When to treat

Really, really loved this Wired article about a physician who insists on being relentlessly empirical and evidence-based in determining the best course of treatment for his patients.  So much of our medical treatment is entirely unnecessary (as nicely detailed in the terrific book, Overtreated).  David Newman bases much of his practice of medicine based on a concept called NNT:

Developed by a trio of epidemiologists back in the ’80s, the NNT describes how many people would need to take a drug for one person to benefit. (The NNT for antibiotics in a case of acute bronchitis is effectively infinity, because the medicine is no better at curing the illness than a placebo.)

Consider a couple other examples: If your kid is throwing up and you take her to the hospital, she might get a drug called Zofran. The NNT for that is 5, meaning that only five kids need to take Zofran for one of them to stop throwing up. And if you look at Zofran’s “number needed to harm” (the number of people who would need to take a drug for one to have a bad side effect) the answer is … well, there really isn’t one—no one has a significant side effect.

Now, say you’re pushing 50. You’re healthy, but your doctor suggests you start taking a baby aspirin. Just in case, you know? That NNT is 2,000. That’s how many people have to take a daily aspirin for one (nonfatal) heart attack to be prevented. Statistically speaking: Not especially helpful.

They don’t have the NNT here for the PSA, but I’m damn sure it’s not good.  I think I have a favorite new medical care statistic (replacing mortality amenable to health care).  Check that– the article doesn’t have the PSA NNT, but I went over to the awesome NNT website and started playing around.  The NNT for the PSA is infinite (no benefit) whereas the number needed to harm is 5.  Um, yeah, no PSA.  Meanwhile, one of my friends just started warfarin for atrial fibrillation, and that gets the green light.  (NNT of 25).

Anyway, back to Wired, because there was more of the article worth sharing:

Newman has just arrived at work in the emergency department where he’s an attending physician, and he’s giving his residents the “Three Networks” spiel.

“ABC, always be closing. You want to be moving patients back home or into the hospital for treatment. At the ER, the front door is always open, but if the back door is closed, and you have people mounting up, things get missed, heart attacks occur, sepsis gets worse, and people die. Always be closing.” Then comes NBC, never be consulting—don’t call specialists if you can avoid it. Then CBS, close before signoff. There’s good evidence that medical errors are more likely to occur with handoffs. Discharge your cases before the end of your shift to avoid these errors, he tells his charges…

Newman wants to use science to protect his patients from treatments that are not justified by research and evidence, and he wants to impart that science to young medical residents. So he’s constantly grilling them on the assumptions that underlie their recommendations and diagnoses…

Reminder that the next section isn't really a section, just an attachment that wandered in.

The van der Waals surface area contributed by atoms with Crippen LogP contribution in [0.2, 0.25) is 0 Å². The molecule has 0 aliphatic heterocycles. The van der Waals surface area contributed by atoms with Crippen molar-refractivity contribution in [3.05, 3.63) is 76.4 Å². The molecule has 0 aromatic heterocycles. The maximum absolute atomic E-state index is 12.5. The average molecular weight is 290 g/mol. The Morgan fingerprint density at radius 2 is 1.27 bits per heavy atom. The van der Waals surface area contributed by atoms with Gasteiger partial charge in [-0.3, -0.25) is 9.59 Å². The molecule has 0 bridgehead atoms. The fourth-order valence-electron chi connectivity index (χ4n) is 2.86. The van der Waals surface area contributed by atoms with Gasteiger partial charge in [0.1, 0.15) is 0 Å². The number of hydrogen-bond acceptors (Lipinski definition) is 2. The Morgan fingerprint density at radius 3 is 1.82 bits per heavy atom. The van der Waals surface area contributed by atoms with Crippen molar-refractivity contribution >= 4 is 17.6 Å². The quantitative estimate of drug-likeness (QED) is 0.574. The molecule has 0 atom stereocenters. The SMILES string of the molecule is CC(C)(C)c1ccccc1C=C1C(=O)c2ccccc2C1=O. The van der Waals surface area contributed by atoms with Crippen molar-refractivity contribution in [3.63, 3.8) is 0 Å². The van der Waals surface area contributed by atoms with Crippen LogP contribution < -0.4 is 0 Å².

Habits—whether based on old literature, biased studies, or just educated hunches that get ingrained in protocol—die hard.

Indeed, more than 90 percent of doctors believe that their colleagues practice this kind of “defensive medicine,” according to a survey published in the Archives of Internal Medicine. You do what’s done because it is considered to be the so-called standard of care. And not adhering to the standard of care can be considered negligence if something goes wrong and you get sued for malpractice. The unfortunate result of this contorted logic, according to the Institute of Medicine, a policy research organization, is that the US spent $210 billion on unnecessary services in 2011 (some 8.4 percent of the more than $2.5 trillion we spend annually on health care), and untold numbers of patients are subjected to pain, anxiety, and even death as a result. The NNT could help prevent a lot of that suffering—physical, mental, and financial…

If Newman’s site continues to expand beyond its current number of about 200 write-ups, and if the NNT were included with every published article about a treatment, the result would be happier, healthier patients and less waste in our health care system.

Great stuff.  This won’t be easy because we are talking about changing a culture, and that’s never easy.  But we all stand to benefit if we do.  And given how much of health care expenses are paid by the government, there’s potentially a big role for public policy in making this happen (we could start with no Medicare reimbursement for red-light treatments).

Infographic of the day

The Atlantic has a very cool (and somewhat disturbing) set of Infographics that take a look at how “Black America” would fare in international rankings if it were a separate country, e.g.,

What Voter ID is really all about

Loved this column from Rob Christensen on the “common sense” voter reforms in NC, aka voter ID:

By 2000, North Carolina ranked 34th in the country in voter participation. The presidential campaign efforts of Barack Obama further enlarged voting participation, particularly by signing up under-registered populations, such as African-Americans and college students. So voter participation increased to 21st in the nation by 2008 and to 11th in the country by 2012.